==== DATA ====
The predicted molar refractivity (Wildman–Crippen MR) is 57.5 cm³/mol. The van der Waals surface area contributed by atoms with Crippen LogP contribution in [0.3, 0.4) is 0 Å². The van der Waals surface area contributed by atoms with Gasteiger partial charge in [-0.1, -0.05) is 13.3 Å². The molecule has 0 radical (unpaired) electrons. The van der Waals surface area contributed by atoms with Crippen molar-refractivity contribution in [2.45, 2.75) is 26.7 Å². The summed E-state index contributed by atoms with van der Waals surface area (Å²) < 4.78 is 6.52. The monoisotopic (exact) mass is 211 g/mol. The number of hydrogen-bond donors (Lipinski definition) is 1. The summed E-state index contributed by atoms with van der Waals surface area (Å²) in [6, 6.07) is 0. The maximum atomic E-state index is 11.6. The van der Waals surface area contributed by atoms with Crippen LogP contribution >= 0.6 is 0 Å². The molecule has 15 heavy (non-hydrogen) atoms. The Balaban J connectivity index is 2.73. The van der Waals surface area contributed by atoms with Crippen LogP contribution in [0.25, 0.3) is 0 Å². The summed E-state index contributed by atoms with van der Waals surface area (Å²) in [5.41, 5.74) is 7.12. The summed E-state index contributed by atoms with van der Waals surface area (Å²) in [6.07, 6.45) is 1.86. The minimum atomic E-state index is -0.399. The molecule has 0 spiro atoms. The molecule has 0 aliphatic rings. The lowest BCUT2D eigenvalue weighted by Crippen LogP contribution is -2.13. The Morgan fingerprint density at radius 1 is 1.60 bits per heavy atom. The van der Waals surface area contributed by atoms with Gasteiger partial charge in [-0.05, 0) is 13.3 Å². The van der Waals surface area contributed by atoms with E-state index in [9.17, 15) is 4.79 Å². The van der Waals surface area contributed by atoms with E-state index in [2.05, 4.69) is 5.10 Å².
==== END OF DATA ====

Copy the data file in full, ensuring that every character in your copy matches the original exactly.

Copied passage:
The predicted molar refractivity (Wildman–Crippen MR) is 57.5 cm³/mol. The van der Waals surface area contributed by atoms with Crippen LogP contribution in [0.3, 0.4) is 0 Å². The van der Waals surface area contributed by atoms with Gasteiger partial charge in [-0.1, -0.05) is 13.3 Å². The molecule has 0 radical (unpaired) electrons. The van der Waals surface area contributed by atoms with Crippen molar-refractivity contribution in [2.45, 2.75) is 26.7 Å². The summed E-state index contributed by atoms with van der Waals surface area (Å²) < 4.78 is 6.52. The monoisotopic (exact) mass is 211 g/mol. The number of hydrogen-bond donors (Lipinski definition) is 1. The summed E-state index contributed by atoms with van der Waals surface area (Å²) in [6, 6.07) is 0. The maximum atomic E-state index is 11.6. The van der Waals surface area contributed by atoms with Crippen LogP contribution >= 0.6 is 0 Å². The molecule has 15 heavy (non-hydrogen) atoms. The Balaban J connectivity index is 2.73. The van der Waals surface area contributed by atoms with Crippen LogP contribution in [0.25, 0.3) is 0 Å². The summed E-state index contributed by atoms with van der Waals surface area (Å²) in [5.41, 5.74) is 7.12. The summed E-state index contributed by atoms with van der Waals surface area (Å²) in [6.07, 6.45) is 1.86. The minimum atomic E-state index is -0.399. The molecule has 0 spiro atoms. The molecule has 0 aliphatic rings. The lowest BCUT2D eigenvalue weighted by Crippen LogP contribution is -2.13. The Morgan fingerprint density at radius 1 is 1.60 bits per heavy atom. The van der Waals surface area contributed by atoms with Gasteiger partial charge in [-0.05, 0) is 13.3 Å². The van der Waals surface area contributed by atoms with E-state index in [9.17, 15) is 4.79 Å². The van der Waals surface area contributed by atoms with E-state index in [2.05, 4.69) is 5.10 Å².